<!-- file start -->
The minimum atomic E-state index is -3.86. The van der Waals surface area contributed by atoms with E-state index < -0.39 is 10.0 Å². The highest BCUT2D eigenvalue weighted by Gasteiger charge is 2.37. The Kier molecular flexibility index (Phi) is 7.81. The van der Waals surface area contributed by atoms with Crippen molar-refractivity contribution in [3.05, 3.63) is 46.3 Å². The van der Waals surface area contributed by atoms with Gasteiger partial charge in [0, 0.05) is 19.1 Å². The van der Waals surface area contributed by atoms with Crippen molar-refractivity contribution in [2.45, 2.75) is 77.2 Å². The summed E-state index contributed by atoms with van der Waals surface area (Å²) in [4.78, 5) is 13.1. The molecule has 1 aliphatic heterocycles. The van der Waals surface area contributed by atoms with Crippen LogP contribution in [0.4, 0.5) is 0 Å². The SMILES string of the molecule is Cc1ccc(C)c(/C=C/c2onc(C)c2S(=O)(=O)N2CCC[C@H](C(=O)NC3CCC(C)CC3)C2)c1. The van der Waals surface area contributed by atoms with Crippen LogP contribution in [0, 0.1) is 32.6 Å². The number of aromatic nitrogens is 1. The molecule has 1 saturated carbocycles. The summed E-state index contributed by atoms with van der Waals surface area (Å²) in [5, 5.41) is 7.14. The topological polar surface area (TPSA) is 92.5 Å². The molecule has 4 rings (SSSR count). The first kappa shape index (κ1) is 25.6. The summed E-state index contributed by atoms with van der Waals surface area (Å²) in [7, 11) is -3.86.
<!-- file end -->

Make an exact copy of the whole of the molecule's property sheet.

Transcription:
The minimum atomic E-state index is -3.86. The van der Waals surface area contributed by atoms with E-state index < -0.39 is 10.0 Å². The highest BCUT2D eigenvalue weighted by Gasteiger charge is 2.37. The Kier molecular flexibility index (Phi) is 7.81. The van der Waals surface area contributed by atoms with Crippen molar-refractivity contribution in [3.05, 3.63) is 46.3 Å². The van der Waals surface area contributed by atoms with Gasteiger partial charge in [0, 0.05) is 19.1 Å². The van der Waals surface area contributed by atoms with Crippen molar-refractivity contribution in [2.45, 2.75) is 77.2 Å². The summed E-state index contributed by atoms with van der Waals surface area (Å²) in [4.78, 5) is 13.1. The molecule has 1 aliphatic heterocycles. The van der Waals surface area contributed by atoms with Crippen LogP contribution in [0.4, 0.5) is 0 Å². The SMILES string of the molecule is Cc1ccc(C)c(/C=C/c2onc(C)c2S(=O)(=O)N2CCC[C@H](C(=O)NC3CCC(C)CC3)C2)c1. The van der Waals surface area contributed by atoms with Crippen LogP contribution in [0, 0.1) is 32.6 Å². The number of aromatic nitrogens is 1. The molecule has 1 saturated carbocycles. The summed E-state index contributed by atoms with van der Waals surface area (Å²) in [5, 5.41) is 7.14. The topological polar surface area (TPSA) is 92.5 Å². The molecule has 4 rings (SSSR count). The first kappa shape index (κ1) is 25.6. The summed E-state index contributed by atoms with van der Waals surface area (Å²) in [7, 11) is -3.86.